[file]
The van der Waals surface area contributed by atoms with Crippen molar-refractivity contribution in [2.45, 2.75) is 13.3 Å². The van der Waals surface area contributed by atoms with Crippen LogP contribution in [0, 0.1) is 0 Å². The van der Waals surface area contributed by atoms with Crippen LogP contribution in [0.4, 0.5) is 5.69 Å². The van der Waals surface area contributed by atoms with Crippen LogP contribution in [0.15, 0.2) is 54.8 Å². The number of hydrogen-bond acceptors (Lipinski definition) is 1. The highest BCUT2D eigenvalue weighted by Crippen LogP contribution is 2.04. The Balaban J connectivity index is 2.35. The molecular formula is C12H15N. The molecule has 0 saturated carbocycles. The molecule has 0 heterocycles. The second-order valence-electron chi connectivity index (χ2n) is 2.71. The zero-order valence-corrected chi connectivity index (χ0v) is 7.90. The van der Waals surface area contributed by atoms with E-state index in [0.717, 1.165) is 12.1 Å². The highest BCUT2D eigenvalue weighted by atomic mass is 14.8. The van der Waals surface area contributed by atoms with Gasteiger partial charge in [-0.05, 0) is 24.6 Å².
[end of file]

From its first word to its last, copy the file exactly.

The van der Waals surface area contributed by atoms with Crippen molar-refractivity contribution in [2.45, 2.75) is 13.3 Å². The van der Waals surface area contributed by atoms with Crippen LogP contribution in [0, 0.1) is 0 Å². The van der Waals surface area contributed by atoms with Crippen LogP contribution in [0.4, 0.5) is 5.69 Å². The van der Waals surface area contributed by atoms with Crippen LogP contribution in [0.15, 0.2) is 54.8 Å². The number of hydrogen-bond acceptors (Lipinski definition) is 1. The highest BCUT2D eigenvalue weighted by Crippen LogP contribution is 2.04. The Balaban J connectivity index is 2.35. The molecular formula is C12H15N. The molecule has 0 saturated carbocycles. The molecule has 0 heterocycles. The second-order valence-electron chi connectivity index (χ2n) is 2.71. The zero-order valence-corrected chi connectivity index (χ0v) is 7.90. The van der Waals surface area contributed by atoms with E-state index in [0.717, 1.165) is 12.1 Å². The highest BCUT2D eigenvalue weighted by atomic mass is 14.8. The van der Waals surface area contributed by atoms with Gasteiger partial charge in [-0.05, 0) is 24.6 Å².